Client: Fort Monroe Authority
“The Chapel of the Centurion is named after the Roman Centurion, Cornelius, who was brought to Christianity by Peter. The last religious service by the US Army was held on August 21, 2011. Previously, the Chapel of the Centurion was the Army’s oldest wooden structure in continuous use for religious services. On May 22, 2011, the US Army held a Chapel Decommissioning Service. On September 4, 2011, the chapel re-opened its doors as a civilian church.” – ChapeloftheCenturion.org
The Chapel of the Centurion is located inside the fort walls at Fort Monroe, VA. Lynchburg Stained Glass surveyed the historic stained glass. As a result, recommendations were made for the re-lead restoration of eight historic stained glass windows. Two of the windows recommended for restoration were originally crafted by Tiffany Studios.
The stained glass was carefully removed for re-lead restoration in Fall 2021. Re-lead restoration is the dismantling, cleaning, and reassembly with new lead came. Once the windows are re-lead they are “like new”; ready to service another 100 years. The restored windows were reinstalled in Spring 2022.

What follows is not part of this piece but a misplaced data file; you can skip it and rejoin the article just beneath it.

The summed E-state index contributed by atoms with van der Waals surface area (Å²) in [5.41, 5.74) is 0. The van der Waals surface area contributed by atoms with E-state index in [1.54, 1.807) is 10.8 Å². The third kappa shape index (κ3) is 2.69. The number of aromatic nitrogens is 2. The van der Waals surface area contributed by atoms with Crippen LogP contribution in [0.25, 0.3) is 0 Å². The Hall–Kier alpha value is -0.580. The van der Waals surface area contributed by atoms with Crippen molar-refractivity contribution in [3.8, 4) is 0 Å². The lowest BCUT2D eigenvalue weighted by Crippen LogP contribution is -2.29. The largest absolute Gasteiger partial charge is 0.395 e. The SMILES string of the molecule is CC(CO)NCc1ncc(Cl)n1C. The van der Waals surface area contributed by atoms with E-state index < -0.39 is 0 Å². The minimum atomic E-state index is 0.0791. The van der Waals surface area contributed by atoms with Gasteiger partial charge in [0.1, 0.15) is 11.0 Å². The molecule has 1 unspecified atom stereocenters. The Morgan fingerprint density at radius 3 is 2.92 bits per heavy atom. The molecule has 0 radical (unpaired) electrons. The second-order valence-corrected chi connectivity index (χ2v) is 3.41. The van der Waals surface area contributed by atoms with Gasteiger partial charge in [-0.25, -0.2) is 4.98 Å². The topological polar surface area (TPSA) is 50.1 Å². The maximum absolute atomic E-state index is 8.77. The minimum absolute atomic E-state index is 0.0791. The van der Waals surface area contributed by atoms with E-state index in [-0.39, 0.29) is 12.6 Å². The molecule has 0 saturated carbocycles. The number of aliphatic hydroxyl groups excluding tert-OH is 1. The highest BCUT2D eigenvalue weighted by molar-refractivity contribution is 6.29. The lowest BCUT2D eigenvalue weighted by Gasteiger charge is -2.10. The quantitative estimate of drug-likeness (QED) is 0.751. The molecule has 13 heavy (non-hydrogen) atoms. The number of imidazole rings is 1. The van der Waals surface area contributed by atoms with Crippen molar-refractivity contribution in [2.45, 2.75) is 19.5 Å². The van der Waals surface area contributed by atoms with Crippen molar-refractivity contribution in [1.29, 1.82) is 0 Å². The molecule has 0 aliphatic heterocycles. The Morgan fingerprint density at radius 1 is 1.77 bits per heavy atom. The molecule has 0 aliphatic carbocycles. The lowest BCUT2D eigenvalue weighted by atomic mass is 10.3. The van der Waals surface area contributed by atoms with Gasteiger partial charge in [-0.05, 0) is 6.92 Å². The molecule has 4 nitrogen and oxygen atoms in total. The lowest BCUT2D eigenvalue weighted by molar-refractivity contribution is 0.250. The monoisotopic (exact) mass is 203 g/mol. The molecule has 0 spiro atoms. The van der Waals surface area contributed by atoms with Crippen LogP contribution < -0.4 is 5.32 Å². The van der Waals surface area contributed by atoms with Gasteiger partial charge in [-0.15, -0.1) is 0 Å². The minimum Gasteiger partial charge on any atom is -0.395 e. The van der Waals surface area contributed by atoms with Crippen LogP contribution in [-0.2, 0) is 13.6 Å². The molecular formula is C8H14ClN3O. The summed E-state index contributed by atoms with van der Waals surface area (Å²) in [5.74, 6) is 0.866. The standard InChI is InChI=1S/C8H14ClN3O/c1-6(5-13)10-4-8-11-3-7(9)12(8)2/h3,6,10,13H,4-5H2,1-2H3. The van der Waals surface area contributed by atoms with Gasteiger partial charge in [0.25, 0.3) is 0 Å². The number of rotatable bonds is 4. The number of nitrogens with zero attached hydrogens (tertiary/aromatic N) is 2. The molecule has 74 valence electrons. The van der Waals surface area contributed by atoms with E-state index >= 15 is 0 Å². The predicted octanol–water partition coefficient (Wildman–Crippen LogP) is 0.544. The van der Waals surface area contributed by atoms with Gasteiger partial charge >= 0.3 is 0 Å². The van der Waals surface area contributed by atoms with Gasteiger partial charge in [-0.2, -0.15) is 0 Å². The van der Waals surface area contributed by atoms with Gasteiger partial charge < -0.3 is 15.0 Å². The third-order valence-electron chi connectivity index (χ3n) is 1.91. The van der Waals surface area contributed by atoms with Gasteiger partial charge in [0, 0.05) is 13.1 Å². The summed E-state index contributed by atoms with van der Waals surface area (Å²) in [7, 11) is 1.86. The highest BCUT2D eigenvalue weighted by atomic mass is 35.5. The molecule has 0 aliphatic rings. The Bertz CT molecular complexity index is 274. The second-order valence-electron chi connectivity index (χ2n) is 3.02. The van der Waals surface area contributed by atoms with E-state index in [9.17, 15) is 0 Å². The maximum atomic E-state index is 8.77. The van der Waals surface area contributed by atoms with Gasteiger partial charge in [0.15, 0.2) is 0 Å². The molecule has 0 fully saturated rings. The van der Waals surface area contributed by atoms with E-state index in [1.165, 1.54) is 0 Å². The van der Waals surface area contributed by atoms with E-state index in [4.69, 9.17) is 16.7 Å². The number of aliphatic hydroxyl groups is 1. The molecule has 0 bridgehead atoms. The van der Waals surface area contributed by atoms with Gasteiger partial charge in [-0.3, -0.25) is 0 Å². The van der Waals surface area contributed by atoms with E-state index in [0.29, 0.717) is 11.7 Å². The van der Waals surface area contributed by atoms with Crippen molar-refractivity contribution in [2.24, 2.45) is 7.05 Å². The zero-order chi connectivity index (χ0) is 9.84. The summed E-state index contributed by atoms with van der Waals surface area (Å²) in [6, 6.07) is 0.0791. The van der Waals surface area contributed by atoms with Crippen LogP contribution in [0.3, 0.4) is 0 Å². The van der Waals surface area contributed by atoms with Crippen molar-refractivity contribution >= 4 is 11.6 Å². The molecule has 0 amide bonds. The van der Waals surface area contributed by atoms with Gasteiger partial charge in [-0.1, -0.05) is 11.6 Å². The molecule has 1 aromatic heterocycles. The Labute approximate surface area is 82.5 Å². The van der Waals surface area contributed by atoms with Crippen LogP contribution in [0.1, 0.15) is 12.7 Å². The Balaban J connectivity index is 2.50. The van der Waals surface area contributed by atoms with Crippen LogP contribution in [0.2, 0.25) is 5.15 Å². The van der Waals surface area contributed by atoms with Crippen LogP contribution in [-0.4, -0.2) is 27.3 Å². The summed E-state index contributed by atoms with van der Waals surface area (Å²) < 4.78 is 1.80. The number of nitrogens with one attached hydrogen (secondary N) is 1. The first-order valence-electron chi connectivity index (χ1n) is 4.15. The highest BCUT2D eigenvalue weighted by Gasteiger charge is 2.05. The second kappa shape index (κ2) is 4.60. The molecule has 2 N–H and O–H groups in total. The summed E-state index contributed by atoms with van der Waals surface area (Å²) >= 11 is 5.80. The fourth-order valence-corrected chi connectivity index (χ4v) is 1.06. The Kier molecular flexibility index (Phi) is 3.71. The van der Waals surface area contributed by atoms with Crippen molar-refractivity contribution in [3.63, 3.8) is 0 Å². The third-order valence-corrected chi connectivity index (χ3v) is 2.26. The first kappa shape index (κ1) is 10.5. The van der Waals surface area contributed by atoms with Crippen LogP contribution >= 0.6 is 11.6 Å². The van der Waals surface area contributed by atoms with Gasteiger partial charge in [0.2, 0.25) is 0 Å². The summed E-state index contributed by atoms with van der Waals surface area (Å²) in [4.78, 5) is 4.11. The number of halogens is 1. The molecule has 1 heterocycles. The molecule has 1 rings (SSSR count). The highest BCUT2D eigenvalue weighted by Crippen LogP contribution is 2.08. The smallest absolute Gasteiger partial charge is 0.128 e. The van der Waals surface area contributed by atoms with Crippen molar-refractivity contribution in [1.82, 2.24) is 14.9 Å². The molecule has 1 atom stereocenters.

Lynchburg Stained Glass also installed protective storm covering on all of the chapel windows, including those which were not removed for restoration. The storm covering features laminated safety glass and a vented aluminum frame to reduce condensation between the covering and the stained glass.
More about the church can be found on the chapel website: http://www.chapelofthecenturion/history.php